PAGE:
Seminole Lake Rotary has been organizing volunteer medical missions to Peru for nearly two decades–helping children with cleft palates, as well as providing dental treatment to adults and children. Following a recent trip to Chiclayo, Peru in 2014, Mike Hopkins and Adam Belmarez–both of whom were active participants in the dental mission–felt that the citizens of Chiclayo could be best served if the dentists in the area were better trained. They had seen first hand how many of the Peruvian dentists who they worked alongside were not well trained in administering anesthetics and effectively extracting teeth, evidenced by the pain displayed by many of the patients.
Seminole Lake Rotary worked with Dr. Carlos Castrillon Leon, a local Rotarian and dentist in Chiclayo, to organize a dental training, which expanded to include medical training. The team included Sandra Lilo (Organizer and Dentist), Mike Hopkins (Dentist), Adam Belmarez (Dental Assistant), Steve Bloom (Dentist), Michael Hurtack (Scrub Tech), Franz Richter (MD), and Paul Turner (Photographer). In addition, Franz Richter, an MD practicing in Miami and specializing in Physical Medicine and Rehabilitation, joined the team to conduct ozone therapy training for the local doctors. The results were amazing.
After several travel snafus–which resulted in redirected flights, a lost bag of medical supplies, and an arrival in the wee hours of the morning into Lima–the team arrived in Chiclayo on Thursday afternoon, April 23. Thursday evening was immediately spent presenting medical and dental techniques to the doctors and dentists. We were fortunate to have a group of very attentive and motivated doctors who were anxious to learn and improve their skills. Friday morning, we traveled to a clinic in Chiclayo where the doctors and dentists were given hands-on training.
Franz focused on training the medical doctors in the use of anesthetic and ozone injections to treat back, neck, and knee ailments. The team saw patients with severe back, neck and knee pain. Franz trained them in how to evaluate and diagnose the causes of the pain, identify the correct locations in which to perform injections, and properly perform the injections. The results were dramatic, both for the doctors and the patients. Initially, observing Franz, the doctors took an increasingly greater role in the diagnosis and treatment of the patients. They asked many questions and, armed with cameras, took lots of pictures. The patients reported significant reductions in pain within hours.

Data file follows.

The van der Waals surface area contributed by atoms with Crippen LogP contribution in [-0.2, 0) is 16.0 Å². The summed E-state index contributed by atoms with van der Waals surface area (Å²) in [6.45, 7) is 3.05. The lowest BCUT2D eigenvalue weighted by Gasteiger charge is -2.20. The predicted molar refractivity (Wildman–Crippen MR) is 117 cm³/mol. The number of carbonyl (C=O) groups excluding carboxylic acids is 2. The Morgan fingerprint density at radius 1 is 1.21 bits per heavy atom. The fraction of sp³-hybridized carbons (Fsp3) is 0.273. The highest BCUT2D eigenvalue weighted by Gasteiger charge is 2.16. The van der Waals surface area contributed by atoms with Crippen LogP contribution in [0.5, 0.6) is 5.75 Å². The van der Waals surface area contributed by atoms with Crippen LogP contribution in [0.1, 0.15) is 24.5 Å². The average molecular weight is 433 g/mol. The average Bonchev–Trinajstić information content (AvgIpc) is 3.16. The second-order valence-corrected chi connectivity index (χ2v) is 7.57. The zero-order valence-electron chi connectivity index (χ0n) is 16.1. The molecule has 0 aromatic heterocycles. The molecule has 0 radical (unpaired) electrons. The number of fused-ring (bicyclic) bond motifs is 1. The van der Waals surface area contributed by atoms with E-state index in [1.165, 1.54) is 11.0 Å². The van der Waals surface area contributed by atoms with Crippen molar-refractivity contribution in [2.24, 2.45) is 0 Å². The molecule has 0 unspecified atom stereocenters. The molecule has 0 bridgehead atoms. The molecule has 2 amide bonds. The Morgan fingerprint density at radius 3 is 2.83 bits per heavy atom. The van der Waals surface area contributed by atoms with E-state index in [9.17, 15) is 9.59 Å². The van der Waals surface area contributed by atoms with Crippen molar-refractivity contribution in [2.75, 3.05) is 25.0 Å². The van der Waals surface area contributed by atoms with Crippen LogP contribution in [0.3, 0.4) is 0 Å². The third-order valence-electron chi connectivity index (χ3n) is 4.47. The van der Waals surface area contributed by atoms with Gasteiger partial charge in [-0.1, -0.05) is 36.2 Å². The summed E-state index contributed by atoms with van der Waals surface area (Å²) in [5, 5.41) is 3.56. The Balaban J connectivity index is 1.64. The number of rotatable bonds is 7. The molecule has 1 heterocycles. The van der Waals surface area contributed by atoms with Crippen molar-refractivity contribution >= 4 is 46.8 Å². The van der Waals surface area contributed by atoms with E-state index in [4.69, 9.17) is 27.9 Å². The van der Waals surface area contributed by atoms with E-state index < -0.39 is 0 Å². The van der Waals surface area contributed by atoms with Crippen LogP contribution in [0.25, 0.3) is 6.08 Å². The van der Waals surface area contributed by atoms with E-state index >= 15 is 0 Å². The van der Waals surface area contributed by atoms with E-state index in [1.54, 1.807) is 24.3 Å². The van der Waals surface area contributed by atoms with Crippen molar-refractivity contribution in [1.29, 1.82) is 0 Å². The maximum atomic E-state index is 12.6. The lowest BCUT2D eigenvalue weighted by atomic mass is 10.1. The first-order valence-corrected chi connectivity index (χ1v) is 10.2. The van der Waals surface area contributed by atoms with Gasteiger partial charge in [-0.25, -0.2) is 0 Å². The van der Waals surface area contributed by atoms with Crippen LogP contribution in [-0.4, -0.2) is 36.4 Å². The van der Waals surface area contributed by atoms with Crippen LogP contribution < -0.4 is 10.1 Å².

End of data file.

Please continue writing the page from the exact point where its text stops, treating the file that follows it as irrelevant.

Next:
Mike and Steve, assisted by Adam and Michael, began by demonstrating the proper techniques for injecting anesthetic and extracting teeth. They then observed the Peruvian dentists as they worked on patients and provided feedback and guidance. During our 2014 visit, it was clear that the Peruvian dentists often did not provide sufficient anesthetic and, in addition, did not apply it in the proper locations that would ensure the patients were sufficiently numb for the process of extracting teeth. A significant amount of focus was placed on proper techniques for properly numbing each patient. Mike and Steve also provided guidance on how to evaluate the health of each patient’s teeth to determine when extraction was required. The Peruvian dentists were clearly attentive and thankful for the new techniques they were learning.
The team returned to the hotel on Friday afternoon. Friday evening, Sandra Lilo presented on the use of ozone to arrest decay and ultimately reduce the number of extractions required. The Peruvian dentists asked many questions and were clearly interested in the benefits that ozone could provide to their patients. Ozone can be cheaply produced and effectively stops decay after applied.
Armed with additional knowledge, the Peruvian and American teams returned to the clinic on Saturday to find a far greater number of patients (the word had gotten out). By mid-morning on Saturday, the Peruvian medical doctors were clearly becoming proficient in performing diagnosis and treatment themselves. One eighty-four year old patient, who had received back treatment on Friday, experienced such a reduction in pain and increase in range of motion, that he returned on Saturday to have treatment on his knees.
The Peruvian dentists were presented with several challenging extraction cases, which provided a great opportunity for additional learning. One case, an impacted wisdom tooth, required two and a half hours of work where Steve, Mike, and the Peruvian dentists worked together as a team to extract the tooth. The teamwork was amazing.
Saturday afternoon, the dental team returned to the hotel to pack and head back to the airport. Franz remained at the clinic to treat the remaining patients and continue training the medical doctors. The Peruvian doctors expressed deep gratitude for the time the doctors had spent. In the process, we established lasting friendships.
Unfortunately, the travel snafus weren’t over. After their flight from Chiclayo, the team arrived at the airport in Lima only to find out that their return reservations had been cancelled due to the challenges with the flights on Wednesday night. They spent two and a half hours at the ticket counter in Lima working with the ticket agent to get flights home. They finally arrived back in Tampa on Sunday at 2pm.